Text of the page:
The FDA has granted breakthrough therapy status to intravenous (IV) oliceridine (TRV130) for the management of moderate-to-severe acute pain. After two successful phase 2 studies, oliceridine is now in phase 3 development. The ATHENA-1 safety and tolerability study is ongoing in approximately 900 patients, with pivotal studies expected to begin in the second quarter of 2016.
According to the drug’s developer (Trevena, Inc.), phase 2 study data for oliceridine showed “encouraging differentiation” from morphine.
Oliceridine was previously granted a fast track designation by the FDA. It is the first m receptor G protein pathway-selective modulator (mGPS)––a biased m opioid receptor ligand that in preclinical studies activated pathways associated with analgesia while avoiding pathways that can promote respiratory depression and gastrointestinal dysfunction and limit analgesia.
In preclinical studies, oliceridine activated the mu opioid G protein receptor pathway in a manner similar to that of strong opioids, such as morphine and fentanyl, and like those drugs, oliceridine was a powerful analgesic in rodents. Unlike those drugs, in cell-based studies oliceridine did not engage the beta-arrestin pathway, which was shown in mice to inhibit morphine analgesia and to promote mediate morphine-induced constipation, respiratory depression, and analgesic tolerance.
In rodent studies, oliceridine was more potent than morphine, and it reached peak analgesia faster. In mice, oliceridine caused less gastrointestinal dysfunction than morphine at equivalent analgesic doses. In rats, oliceridine also had an improved therapeutic index for analgesia to respiratory depression compared with morphine. This suggested that oliceridine may offer improved pain relief compared with currently approved opioid analgesics.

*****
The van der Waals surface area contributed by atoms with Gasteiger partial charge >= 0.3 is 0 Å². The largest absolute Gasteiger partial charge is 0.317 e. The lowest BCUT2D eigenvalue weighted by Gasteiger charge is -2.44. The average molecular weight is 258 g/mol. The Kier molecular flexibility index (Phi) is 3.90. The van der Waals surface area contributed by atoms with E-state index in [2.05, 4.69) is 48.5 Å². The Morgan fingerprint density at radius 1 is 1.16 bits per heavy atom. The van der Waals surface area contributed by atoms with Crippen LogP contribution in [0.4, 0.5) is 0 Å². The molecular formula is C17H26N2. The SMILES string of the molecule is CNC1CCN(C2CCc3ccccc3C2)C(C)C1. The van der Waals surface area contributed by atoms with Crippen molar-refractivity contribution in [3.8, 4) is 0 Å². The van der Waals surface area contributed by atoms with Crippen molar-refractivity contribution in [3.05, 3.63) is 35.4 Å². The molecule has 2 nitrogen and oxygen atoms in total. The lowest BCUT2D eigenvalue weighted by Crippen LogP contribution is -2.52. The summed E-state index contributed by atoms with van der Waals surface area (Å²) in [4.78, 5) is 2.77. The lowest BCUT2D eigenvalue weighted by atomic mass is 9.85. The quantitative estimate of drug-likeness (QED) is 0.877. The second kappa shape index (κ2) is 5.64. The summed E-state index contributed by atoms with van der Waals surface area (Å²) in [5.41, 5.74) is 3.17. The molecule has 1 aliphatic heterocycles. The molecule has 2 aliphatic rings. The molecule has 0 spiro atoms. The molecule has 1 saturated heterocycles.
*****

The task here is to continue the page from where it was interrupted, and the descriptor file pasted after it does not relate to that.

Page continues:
In phase 2 trials, IV oliceridine demonstrated analgesic efficacy with a reduced frequency of opioid-related adverse events, including nausea, vomiting, and hypoventilation, compared with IV morphine. Trevena anticipates that the initial market opportunity for oliceridine will be in the acute care settings, with a focus on moderate-to-severe acute pain in the hospital.
Despite the development and adoption of guidelines for the management of postoperative pain and the extensive use of current treatments, a significant unmet need remains, according to Trevena. In a 2003 national survey of surgical patients in the U.S., more than 70% of the patients undergoing in-hospital procedures reported pain during the postoperative period before hospital discharge.
Currently available mu-opioid agonists, such as morphine and fentanyl, are the most effective class of analgesics for moderate-to-severe acute postoperative and medical pain, but their efficacy is limited by severe adverse events, such as respiratory depression, nausea, vomiting, constipation, and postoperative ileus.